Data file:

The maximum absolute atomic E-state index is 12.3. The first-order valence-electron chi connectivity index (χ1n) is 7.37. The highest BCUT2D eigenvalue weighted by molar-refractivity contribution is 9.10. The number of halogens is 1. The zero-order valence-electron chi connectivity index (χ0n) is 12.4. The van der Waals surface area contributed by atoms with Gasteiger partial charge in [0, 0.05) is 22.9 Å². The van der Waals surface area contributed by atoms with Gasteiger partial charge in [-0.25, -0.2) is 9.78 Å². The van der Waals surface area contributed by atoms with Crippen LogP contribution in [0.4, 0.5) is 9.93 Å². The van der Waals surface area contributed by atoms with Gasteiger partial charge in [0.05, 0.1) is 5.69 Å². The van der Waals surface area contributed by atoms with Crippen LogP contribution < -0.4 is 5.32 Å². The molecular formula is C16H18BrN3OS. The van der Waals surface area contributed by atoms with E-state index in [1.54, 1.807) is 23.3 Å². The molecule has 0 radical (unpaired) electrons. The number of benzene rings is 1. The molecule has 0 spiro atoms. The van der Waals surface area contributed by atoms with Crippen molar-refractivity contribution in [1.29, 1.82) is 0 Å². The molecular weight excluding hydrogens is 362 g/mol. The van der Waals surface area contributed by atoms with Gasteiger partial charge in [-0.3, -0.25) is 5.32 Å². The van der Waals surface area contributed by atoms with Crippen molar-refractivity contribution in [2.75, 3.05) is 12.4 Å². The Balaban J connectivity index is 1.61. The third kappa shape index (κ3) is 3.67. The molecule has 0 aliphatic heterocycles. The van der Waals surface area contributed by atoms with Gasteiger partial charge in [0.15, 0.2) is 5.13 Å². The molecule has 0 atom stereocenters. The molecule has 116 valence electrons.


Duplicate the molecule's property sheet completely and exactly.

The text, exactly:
The maximum absolute atomic E-state index is 12.3. The first-order valence-electron chi connectivity index (χ1n) is 7.37. The highest BCUT2D eigenvalue weighted by molar-refractivity contribution is 9.10. The number of halogens is 1. The zero-order valence-electron chi connectivity index (χ0n) is 12.4. The van der Waals surface area contributed by atoms with Gasteiger partial charge in [0, 0.05) is 22.9 Å². The van der Waals surface area contributed by atoms with Gasteiger partial charge in [-0.25, -0.2) is 9.78 Å². The van der Waals surface area contributed by atoms with Crippen LogP contribution in [0.4, 0.5) is 9.93 Å². The van der Waals surface area contributed by atoms with Gasteiger partial charge in [0.05, 0.1) is 5.69 Å². The van der Waals surface area contributed by atoms with Crippen LogP contribution < -0.4 is 5.32 Å². The molecular formula is C16H18BrN3OS. The van der Waals surface area contributed by atoms with E-state index in [1.54, 1.807) is 23.3 Å². The molecule has 0 radical (unpaired) electrons. The number of benzene rings is 1. The molecule has 0 spiro atoms. The van der Waals surface area contributed by atoms with Crippen molar-refractivity contribution in [1.29, 1.82) is 0 Å². The molecular weight excluding hydrogens is 362 g/mol. The van der Waals surface area contributed by atoms with Gasteiger partial charge in [-0.3, -0.25) is 5.32 Å². The van der Waals surface area contributed by atoms with Crippen molar-refractivity contribution in [2.75, 3.05) is 12.4 Å². The Balaban J connectivity index is 1.61. The third kappa shape index (κ3) is 3.67. The molecule has 0 aliphatic heterocycles. The van der Waals surface area contributed by atoms with Gasteiger partial charge in [0.15, 0.2) is 5.13 Å². The molecule has 0 atom stereocenters. The molecule has 116 valence electrons.